Identified Exhibition Grade Austrian Shotgun from Roanoke Island
- Product Code: FLA-3358-SOLD
- Availability: Out Of Stock
It is the history of a given weapon that captures the passion of most antique arms collectors. Some collectors are fixated upon condition, others upon exquisite quality and still others on those arms that are identified to a specific person of some historical import, but in the end, it is the item’s historical associations that seem to have the greatest and most universal appeal to the collector. While it is possible that all of these qualities can be found in a single item, it rare that a historical important firearm with iron clad identification, is found that is both of exquisite quality and in fantastic condition. The percussion shotgun offered here is perfect example of just such an item, one that offers something for any serious antique arms collector. The gun is identified, was made by one of the most famous continental gun makers of the 19th century, is an exhibition grade piece, remains in fantastic condition and has wonderful Civil War association related to the Battle of Roanoke Island.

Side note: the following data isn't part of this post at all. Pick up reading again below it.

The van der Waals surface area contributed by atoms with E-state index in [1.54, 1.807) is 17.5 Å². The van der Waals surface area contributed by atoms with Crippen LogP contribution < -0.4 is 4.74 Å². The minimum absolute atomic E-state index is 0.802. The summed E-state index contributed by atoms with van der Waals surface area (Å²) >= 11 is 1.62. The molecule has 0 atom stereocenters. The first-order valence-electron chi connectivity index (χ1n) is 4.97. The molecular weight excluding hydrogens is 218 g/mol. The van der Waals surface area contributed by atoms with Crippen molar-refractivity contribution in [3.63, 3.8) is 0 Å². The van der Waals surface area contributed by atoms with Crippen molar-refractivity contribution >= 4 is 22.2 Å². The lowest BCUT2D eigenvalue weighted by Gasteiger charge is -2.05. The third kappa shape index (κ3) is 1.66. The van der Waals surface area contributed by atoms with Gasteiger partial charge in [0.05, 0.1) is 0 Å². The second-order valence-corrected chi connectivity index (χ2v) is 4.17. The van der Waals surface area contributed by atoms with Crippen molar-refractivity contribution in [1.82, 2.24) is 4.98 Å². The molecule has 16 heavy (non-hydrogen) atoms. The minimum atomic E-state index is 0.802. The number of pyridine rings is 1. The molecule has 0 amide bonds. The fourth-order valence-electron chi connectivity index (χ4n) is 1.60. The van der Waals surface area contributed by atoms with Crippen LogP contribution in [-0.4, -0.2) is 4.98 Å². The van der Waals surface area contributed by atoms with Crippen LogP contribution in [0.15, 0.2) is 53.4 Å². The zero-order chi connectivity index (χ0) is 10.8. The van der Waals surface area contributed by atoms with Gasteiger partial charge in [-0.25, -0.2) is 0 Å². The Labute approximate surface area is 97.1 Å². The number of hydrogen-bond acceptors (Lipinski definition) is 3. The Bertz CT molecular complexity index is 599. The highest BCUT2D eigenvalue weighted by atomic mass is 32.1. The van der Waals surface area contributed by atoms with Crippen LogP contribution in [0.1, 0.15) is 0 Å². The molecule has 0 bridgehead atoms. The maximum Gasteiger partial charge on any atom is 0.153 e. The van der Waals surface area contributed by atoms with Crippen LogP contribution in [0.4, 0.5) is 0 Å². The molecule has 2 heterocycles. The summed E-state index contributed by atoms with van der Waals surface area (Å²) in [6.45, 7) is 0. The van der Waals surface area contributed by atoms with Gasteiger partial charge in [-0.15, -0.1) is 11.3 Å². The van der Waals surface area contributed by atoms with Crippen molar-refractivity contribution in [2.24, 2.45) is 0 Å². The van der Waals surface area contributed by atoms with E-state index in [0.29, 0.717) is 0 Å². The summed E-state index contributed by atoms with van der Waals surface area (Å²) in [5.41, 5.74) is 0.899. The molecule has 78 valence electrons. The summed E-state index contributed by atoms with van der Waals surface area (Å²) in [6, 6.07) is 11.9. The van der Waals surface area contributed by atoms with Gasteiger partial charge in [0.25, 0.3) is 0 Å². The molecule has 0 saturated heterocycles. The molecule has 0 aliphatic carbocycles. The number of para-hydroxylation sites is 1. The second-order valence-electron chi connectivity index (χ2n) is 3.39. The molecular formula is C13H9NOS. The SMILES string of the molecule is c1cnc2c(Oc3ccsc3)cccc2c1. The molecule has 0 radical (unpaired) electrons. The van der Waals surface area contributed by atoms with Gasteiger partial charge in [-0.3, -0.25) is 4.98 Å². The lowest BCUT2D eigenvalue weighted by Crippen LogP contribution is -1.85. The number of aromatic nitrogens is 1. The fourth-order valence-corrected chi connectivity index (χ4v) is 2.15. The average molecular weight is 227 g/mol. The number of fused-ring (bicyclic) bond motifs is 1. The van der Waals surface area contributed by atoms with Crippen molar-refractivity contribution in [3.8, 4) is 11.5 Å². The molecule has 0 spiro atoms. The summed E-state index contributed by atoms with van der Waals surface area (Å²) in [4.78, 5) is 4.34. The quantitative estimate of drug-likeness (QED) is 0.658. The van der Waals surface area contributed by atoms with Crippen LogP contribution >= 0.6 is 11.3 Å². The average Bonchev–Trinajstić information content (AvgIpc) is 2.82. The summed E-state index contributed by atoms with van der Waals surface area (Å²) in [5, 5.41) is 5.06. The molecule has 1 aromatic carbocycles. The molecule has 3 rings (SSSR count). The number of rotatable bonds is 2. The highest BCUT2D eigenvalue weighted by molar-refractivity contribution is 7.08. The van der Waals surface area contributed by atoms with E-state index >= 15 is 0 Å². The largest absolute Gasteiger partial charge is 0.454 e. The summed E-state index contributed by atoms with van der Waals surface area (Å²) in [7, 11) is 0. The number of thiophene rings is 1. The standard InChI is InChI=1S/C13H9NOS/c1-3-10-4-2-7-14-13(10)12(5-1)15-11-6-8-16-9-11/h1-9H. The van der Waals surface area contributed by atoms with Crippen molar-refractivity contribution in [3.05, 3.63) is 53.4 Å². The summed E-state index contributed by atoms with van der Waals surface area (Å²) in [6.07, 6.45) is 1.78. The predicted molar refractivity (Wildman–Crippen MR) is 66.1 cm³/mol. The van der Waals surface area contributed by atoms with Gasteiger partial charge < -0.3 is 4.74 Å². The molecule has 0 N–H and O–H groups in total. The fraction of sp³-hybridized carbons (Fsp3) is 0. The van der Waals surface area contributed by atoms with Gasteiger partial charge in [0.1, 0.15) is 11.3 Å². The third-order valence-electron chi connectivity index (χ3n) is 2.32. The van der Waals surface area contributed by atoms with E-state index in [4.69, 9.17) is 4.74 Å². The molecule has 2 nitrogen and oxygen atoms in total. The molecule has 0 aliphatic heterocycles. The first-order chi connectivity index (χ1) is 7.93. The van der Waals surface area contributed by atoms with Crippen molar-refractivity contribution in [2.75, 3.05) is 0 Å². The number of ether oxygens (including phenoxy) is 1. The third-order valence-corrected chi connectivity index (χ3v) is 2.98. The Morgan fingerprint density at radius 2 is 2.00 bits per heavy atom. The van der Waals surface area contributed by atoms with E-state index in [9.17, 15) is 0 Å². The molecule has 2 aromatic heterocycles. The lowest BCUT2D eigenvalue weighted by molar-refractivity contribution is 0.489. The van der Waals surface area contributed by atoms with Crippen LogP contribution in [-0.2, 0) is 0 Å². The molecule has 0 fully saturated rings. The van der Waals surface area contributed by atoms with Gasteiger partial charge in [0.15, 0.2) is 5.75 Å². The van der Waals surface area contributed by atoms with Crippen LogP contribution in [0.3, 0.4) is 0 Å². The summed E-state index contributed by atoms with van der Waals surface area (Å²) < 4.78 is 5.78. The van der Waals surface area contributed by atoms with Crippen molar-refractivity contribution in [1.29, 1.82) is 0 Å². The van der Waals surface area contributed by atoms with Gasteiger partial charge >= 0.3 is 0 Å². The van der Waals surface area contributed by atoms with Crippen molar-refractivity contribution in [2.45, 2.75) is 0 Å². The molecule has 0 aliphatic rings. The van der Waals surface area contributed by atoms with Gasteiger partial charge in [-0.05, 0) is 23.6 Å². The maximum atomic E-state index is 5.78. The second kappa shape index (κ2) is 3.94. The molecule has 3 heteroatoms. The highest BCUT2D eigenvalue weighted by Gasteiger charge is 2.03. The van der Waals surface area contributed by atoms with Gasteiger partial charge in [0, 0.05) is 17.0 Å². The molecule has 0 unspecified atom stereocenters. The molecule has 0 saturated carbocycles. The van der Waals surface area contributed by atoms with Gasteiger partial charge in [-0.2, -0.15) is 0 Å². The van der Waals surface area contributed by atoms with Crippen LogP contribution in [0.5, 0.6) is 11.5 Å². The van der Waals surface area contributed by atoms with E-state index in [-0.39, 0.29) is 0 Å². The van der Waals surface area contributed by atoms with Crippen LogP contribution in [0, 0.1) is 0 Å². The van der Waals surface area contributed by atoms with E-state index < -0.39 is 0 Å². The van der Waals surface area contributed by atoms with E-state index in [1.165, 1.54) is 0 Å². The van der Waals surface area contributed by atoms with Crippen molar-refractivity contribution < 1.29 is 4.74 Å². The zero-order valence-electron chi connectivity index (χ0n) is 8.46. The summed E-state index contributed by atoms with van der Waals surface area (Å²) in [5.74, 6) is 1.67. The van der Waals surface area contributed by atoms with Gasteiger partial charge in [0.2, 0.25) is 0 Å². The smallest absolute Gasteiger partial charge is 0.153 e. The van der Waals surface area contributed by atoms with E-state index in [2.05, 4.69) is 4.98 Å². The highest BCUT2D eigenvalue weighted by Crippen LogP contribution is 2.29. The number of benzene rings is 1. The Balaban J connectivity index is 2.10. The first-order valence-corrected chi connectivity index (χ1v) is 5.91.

First the gun itself. This firearm represents the pinnacle of mid-19th century European excess, as the gun is covered in relief engraving with gold damascene highlights and features an exquisite raised carved and checkered stock. The shotgun was made by Johann Springer of Vienna. Springer was a Hungarian engraver who had grown up in Leutschach in Upper Hungary and relocated to Vienna during the late 1830s. There he met and married Catherine Nowotny. Catherine was the sister of leading Vienna gunsmith Mathias Nowotny. Nowotny had established his business in Vienna in 1836 and had been so successful that opened a second location in Vienna (probably a retail outlet) rather quickly. Springer apparently knew and worked with Nowotny for some fifteen years, establishing a strong relationship with the family. In 1856 Mathias Nowotny committed suicide, and the following year his wife sold the company to Johann Springer. Now the company was in the hands of the late Nowotny’s sister and brother-in-law. Springer wasted no time in changing the company name and spent the next two decades concentrating on producing some of the finest grade sporting arms in the world. To quote from the website of Joh. Springer s Erben (yes the company is still in business today), “he specialized in the production of luxury hunting weapons and won because of the quality of his products many medals at exhibitions. Kaiser Franz Josef was one of his regular customers and awarded him in 1872 the “k. u. k Chamber Title”, which is a higher award than the “Hoflieferantentitel”. The grammar is somewhat stilted due to the translation to English. Springer would be universally celebrated for his extremely high-quality sporting arms. Upon Springer’s death in 1875, his sons took over the company, and continued to grow it and expand it. The list of their customers during the late 19th and early 20th century reads like a “who’s who” of European royalty, including the Kaiser Franz Josef, the ill-fated Archduke Franz Ferdinand and Archduchess Maria Theresa, and such families as the Liechtensteins, Esterházys, Coburgs and Orlowskis. As previously noted the company remains in business today as the premier sporting firearms and hunting company in Austria, with four Vienna locations, offering a wide variety of arms and services, including firearms auctions.